Similarly, if new construction is scheduled for your property, protection of tree roots is quite important. This is because construction projects may cause soil compaction. Soil compaction prevents water and air from reaching tree roots. Without these necessary nutrients, the tree will eventually falter. The weight of construction equipment and the supplies used by construction companies, as well as the foot traffic, is quite cumbersome and can lead to the demise of your landscaping trees. Before construction begins on your property, invest in temporary fencing to surround the root system of your trees. Supplies, such as rope and stakes, can be purchased from a local home improvement store. An Austin tree trimming specialist can address any concerns you may have about avoiding soil compaction before construction begins on your property.

Another example of a means by which to protect a tree’s root system is through watering, particularly during the latter part of fall. As winter creeps in, the chances for freezing do as well. By taking the time to water trees during the fall, the roots will be able to soak in and reserve much needed nourishment before the harsh winter months bring frigid temperatures and winds, which tend to strip plants of their moisture. Since frozen ground can also cause damage to roots, watering during the early day is best, as this will help to prevent the damp ground from freezing over should temperatures cause an early freeze. It is best to water around the dripline, which is the area located directly under the outer circumference of the tree branches.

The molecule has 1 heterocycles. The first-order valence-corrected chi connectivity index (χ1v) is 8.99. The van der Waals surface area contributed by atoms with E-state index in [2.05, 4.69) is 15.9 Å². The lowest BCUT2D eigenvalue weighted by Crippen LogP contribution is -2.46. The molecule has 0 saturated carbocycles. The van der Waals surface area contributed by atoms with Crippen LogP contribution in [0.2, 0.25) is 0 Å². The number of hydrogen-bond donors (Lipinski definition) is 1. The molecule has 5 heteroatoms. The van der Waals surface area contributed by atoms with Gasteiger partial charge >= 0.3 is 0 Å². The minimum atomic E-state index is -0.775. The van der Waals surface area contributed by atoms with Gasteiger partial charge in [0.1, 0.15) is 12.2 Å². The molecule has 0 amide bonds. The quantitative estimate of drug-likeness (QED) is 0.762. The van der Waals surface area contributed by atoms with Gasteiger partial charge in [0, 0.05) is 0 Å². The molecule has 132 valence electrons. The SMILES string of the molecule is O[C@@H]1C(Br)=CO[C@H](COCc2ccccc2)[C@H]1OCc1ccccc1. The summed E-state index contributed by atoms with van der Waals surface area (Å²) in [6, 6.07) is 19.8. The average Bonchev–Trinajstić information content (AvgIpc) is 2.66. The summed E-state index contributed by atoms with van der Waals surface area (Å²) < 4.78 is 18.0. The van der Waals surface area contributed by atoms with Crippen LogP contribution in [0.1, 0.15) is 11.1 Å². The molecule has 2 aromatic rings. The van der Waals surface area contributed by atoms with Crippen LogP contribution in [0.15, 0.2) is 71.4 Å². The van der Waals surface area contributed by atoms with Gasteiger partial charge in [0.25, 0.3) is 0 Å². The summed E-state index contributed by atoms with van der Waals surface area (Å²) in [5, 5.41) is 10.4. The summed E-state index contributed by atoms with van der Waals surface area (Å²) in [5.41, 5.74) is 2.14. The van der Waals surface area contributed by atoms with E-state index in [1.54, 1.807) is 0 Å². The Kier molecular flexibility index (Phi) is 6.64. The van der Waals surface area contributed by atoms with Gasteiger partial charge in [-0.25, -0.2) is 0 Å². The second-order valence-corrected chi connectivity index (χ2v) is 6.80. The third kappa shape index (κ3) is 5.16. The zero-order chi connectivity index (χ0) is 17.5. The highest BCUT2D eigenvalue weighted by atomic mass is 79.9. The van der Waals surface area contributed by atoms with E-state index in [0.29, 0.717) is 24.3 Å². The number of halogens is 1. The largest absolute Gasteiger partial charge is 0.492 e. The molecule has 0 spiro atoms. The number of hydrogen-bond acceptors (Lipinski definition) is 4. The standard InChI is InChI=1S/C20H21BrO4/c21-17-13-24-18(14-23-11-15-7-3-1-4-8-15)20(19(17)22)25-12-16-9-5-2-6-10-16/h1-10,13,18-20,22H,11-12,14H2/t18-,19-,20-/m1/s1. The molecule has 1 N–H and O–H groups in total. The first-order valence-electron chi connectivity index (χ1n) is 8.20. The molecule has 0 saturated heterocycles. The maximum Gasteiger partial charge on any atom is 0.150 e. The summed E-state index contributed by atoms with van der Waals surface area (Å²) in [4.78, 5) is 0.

These are just a few examples of actions you can take to protect your tree roots and, consequently, your trees. Consult an Austin tree removal specialist for additional ideas to protect your tree roots.

About the Author: Andrew Johnson is the owner of Central Texas Tree Care, a leading provider of Austin tree services in Central Texas. Certified ISA Austin arborist services including: tree trimming, tree removal, tree care and stump removal. For more information on Austin tree service please visit https://www.centraltexastreecare.com.